Items within the BitShares database have an identifier. They are mostly hidden from the end-user. But when we do some elementary development using the BitShares platform, database ids become important. And they have a property that is not obvious at first glance.
In short, if you do an operation that assigns a database id, you should not trust that id. That sounds like a bug, but it is actually part of the distributed nature of how BitShares works. Let me explain.
The BitShares network is a large collection of nodes (a.k.a. machines) that clients connect to. Those nodes talk to each other, and constantly share information. There are many nodes in the network. But to make explanations easier, I will talk as if there are only 3 nodes. We will call them NodeA, NodeB, and NodeC.
Now we will set up the scenario.
Just 3 minutes from now, it is NodeC's turn to make a block.
One minute from now, Alice, who is connected to NodeA, creates a database object. NodeA says the next available identifier is 1.15.16.
Just a few seconds from when Alice created her database object, Bob, who is connected to NodeB, creates the same kind of database object, albeit with different values. NodeB says the next available identifier is 1.15.16.
All 3 nodes share the information. Although there is a conflict, it is allowed to exist for a time.
It is the responsibility of the block producer (NodeC) to resolve the conflict. NodeC creates a new block. The next last block identifier was 1092, so NodeC will make hers 1093. NodeC decides that both transactions should go in this block, and decides that the database id of Bob's transaction should change from 1.15.16 to 1.15.17. Such a change resolves the conflict. NodeC then sends the new block to NodeA and NodeB.
NodeA and NodeB now revert (a.k.a. Undo) their transactions that were waiting for a block to be produced. They then apply the transactions that are in the new block. Now all 3 nodes agree that Alice created 1.15.16, and Bob created 1.15.17.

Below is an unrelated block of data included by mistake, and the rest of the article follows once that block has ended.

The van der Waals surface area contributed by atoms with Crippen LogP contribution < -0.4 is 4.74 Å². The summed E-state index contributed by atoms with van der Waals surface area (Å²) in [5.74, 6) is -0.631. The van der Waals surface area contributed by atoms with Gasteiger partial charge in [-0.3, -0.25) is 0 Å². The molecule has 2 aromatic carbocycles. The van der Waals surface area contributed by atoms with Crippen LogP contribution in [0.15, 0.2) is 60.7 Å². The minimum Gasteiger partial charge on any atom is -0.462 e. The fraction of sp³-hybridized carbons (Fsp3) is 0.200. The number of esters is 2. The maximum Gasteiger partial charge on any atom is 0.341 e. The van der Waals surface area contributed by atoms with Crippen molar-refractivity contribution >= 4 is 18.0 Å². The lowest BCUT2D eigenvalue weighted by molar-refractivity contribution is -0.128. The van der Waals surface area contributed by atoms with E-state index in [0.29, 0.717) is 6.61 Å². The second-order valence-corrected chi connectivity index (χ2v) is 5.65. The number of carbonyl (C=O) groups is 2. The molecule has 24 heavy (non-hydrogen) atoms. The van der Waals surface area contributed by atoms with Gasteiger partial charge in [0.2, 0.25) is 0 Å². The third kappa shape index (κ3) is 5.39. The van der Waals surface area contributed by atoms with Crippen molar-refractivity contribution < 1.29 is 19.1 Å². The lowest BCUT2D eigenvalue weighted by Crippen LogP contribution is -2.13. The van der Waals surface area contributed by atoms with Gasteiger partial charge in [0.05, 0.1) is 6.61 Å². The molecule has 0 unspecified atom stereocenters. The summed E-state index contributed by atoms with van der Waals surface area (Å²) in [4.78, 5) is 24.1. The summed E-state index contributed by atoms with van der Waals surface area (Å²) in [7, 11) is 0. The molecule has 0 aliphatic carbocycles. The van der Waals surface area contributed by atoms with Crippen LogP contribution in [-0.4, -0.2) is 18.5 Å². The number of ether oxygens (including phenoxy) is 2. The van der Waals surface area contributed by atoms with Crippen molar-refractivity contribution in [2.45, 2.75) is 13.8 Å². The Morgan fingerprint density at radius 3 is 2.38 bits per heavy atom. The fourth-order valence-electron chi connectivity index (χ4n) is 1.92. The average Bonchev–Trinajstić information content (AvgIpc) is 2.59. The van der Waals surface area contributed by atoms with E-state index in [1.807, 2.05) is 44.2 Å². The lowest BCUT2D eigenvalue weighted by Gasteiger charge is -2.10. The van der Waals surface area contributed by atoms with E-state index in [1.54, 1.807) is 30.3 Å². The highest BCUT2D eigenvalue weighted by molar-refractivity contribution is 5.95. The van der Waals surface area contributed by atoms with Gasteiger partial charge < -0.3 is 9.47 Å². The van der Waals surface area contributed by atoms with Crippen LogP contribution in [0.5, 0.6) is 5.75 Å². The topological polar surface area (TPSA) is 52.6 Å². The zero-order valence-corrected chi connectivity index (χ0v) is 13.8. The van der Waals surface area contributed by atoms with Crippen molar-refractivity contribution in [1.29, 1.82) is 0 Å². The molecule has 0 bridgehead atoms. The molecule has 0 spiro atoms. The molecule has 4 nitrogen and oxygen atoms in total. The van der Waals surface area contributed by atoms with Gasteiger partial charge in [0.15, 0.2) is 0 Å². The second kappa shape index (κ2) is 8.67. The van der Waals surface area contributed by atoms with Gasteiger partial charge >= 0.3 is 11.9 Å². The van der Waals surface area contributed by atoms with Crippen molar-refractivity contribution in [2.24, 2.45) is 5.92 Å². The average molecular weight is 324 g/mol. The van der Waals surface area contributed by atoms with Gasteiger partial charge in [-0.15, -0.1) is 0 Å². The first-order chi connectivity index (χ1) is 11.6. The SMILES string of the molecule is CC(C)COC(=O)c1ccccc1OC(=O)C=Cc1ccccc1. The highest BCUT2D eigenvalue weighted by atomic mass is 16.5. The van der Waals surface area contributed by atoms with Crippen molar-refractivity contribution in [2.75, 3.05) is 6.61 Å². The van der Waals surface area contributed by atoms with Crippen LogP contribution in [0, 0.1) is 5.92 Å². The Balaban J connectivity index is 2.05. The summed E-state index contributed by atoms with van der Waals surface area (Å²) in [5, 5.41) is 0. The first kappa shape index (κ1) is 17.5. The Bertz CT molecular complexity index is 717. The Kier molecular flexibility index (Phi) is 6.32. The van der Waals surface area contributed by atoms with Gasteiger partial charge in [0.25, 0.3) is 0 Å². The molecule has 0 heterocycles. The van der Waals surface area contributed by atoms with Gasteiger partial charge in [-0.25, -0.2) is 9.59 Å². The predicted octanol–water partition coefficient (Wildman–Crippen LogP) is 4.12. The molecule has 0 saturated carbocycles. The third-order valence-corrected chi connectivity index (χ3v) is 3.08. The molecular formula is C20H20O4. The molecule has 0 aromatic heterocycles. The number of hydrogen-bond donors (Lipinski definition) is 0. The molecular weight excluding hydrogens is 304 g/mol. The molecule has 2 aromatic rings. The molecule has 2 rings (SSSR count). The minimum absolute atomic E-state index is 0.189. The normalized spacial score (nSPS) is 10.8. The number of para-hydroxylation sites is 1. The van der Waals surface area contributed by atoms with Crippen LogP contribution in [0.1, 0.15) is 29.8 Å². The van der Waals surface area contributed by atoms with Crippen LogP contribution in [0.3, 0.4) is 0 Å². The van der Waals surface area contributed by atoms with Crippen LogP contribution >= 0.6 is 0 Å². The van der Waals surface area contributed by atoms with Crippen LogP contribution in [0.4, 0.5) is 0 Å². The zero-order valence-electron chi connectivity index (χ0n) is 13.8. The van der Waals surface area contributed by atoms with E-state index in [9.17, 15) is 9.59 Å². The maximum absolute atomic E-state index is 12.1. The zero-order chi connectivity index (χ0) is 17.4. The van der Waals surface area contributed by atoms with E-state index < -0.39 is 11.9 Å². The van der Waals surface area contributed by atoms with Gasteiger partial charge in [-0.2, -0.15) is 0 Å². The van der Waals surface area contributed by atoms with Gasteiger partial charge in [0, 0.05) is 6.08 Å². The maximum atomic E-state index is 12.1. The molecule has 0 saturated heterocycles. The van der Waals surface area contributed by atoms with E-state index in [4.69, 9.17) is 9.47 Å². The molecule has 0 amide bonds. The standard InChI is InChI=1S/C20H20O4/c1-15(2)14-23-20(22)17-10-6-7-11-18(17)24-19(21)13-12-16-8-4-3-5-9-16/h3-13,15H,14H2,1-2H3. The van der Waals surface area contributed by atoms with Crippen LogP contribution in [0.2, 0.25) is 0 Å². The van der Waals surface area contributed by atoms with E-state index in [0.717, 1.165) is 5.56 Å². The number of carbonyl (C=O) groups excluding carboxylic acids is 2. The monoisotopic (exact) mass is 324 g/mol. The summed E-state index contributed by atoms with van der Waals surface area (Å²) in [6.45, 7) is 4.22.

If you have questions about Bitshares database ids, and why they can change, please read the above slowly until you understand it. Feel free to ask questions until it is clear. Then read the following...
The above scenario is an over simplification of what happens. But there is another scenario that you must be aware of when dealing with database ids. It has to do with forks. To explain, we will have to make the network bigger.
Imagine a network with 26 nodes. We will call them NodeA, NodeB, and so forth until NodeZ. As before, they constantly talk to each other. In addition, 21 of those nodes are elected as block-producing nodes. These are special nodes that create blocks and make sure that the network stays sane. If a node creates a block that another node disagrees with, we have a fork.
Don't worry. Forks are not as scary as some make it out to be. It is a common and solvable puzzle, as long as the rules are well defined. We will take the example of Alice and Bob above, and twist it a bit.
Imagine that NodeC creates a block (number 1093), and that block assigns Alice's transaction a database id of 1.15.16 and Bob the transaction id of 1.15.17. Nothing new there. This is just as before.
Now it is NodeR's turn to make a block. But he didn't get NodeC's block. Perhaps there was some network problem between NodeR and NodeC. When it makes the block, it assigns his block number 1093, and assigns Bob's transaction a database id of 1.15.16, and Alice 1.15.17. The opposite of what NodeC did. It also transmits that new block to all the other nodes. Now it looks like we have a big mess. But don't worry. The network can sort it out.
Now it is NodeN's turn to make a block. NodeN sees all the previous blocks, including what NodeC and NodeR created. It sees that there are two blocks numbered 1093, and it needs to choose which of these forks it should attach its block to. It decides that NodeC's block is the correct one, and makes block 1094 based on that. It again shares its new block to the entire network.
This cycle can repeat several times, and block-producing nodes can elect which fork it wants to use. Eventually one fork wins, and the other fork is "rolled back" (a.k.a "undone").
Bonus material: Who determines the winner?
BitShares uses the rule "two-thirds plus one". With 21 block producing nodes, two-thirds plus one equals 15. When 15 block producing nodes say a certain block is correct, the block is said to be irreversible. Any other blocks on other forks that are older than that approved block are deleted. That block is on the chain permanently.
Once a block is irreversible, you are finally guaranteed that the values of the database ids of Alice and Bob are permanent, and will not change in the future.
Complicated? Yes. But in a distributed network of nodes, this is the way to provide fast creation of transactions and a reliable network.
I hope this explanation helps. Feel free to comment below.
In addition, I am not claiming to be the expert here. Please let me know if you see something that may be incorrect or needs clarification. I will research it.